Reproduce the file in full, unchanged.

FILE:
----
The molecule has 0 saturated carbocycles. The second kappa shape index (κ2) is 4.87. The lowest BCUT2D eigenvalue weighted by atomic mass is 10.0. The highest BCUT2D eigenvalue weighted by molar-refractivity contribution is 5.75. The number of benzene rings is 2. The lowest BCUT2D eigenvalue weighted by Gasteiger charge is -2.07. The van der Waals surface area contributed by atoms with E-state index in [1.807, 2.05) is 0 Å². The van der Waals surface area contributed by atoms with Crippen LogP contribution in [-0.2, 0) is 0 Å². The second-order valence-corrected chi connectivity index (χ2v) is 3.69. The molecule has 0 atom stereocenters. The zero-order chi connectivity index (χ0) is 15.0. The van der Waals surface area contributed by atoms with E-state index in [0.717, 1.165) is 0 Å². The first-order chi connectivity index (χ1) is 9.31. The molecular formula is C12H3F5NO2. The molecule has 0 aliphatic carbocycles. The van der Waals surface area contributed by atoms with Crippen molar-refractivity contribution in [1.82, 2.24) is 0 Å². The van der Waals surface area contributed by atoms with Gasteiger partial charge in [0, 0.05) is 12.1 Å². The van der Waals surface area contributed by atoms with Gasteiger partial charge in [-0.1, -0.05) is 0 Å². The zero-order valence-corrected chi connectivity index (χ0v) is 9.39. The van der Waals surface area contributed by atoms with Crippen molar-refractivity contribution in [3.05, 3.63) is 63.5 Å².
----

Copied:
The molecule has 0 saturated carbocycles. The second kappa shape index (κ2) is 4.87. The lowest BCUT2D eigenvalue weighted by atomic mass is 10.0. The highest BCUT2D eigenvalue weighted by molar-refractivity contribution is 5.75. The number of benzene rings is 2. The lowest BCUT2D eigenvalue weighted by Gasteiger charge is -2.07. The van der Waals surface area contributed by atoms with E-state index in [1.807, 2.05) is 0 Å². The van der Waals surface area contributed by atoms with Crippen LogP contribution in [-0.2, 0) is 0 Å². The second-order valence-corrected chi connectivity index (χ2v) is 3.69. The molecule has 0 atom stereocenters. The zero-order chi connectivity index (χ0) is 15.0. The van der Waals surface area contributed by atoms with E-state index in [0.717, 1.165) is 0 Å². The first-order chi connectivity index (χ1) is 9.31. The molecular formula is C12H3F5NO2. The molecule has 0 aliphatic carbocycles. The van der Waals surface area contributed by atoms with Crippen molar-refractivity contribution in [1.82, 2.24) is 0 Å². The van der Waals surface area contributed by atoms with Gasteiger partial charge in [0, 0.05) is 12.1 Å². The van der Waals surface area contributed by atoms with Gasteiger partial charge in [-0.1, -0.05) is 0 Å². The zero-order valence-corrected chi connectivity index (χ0v) is 9.39. The van der Waals surface area contributed by atoms with Crippen molar-refractivity contribution in [3.05, 3.63) is 63.5 Å².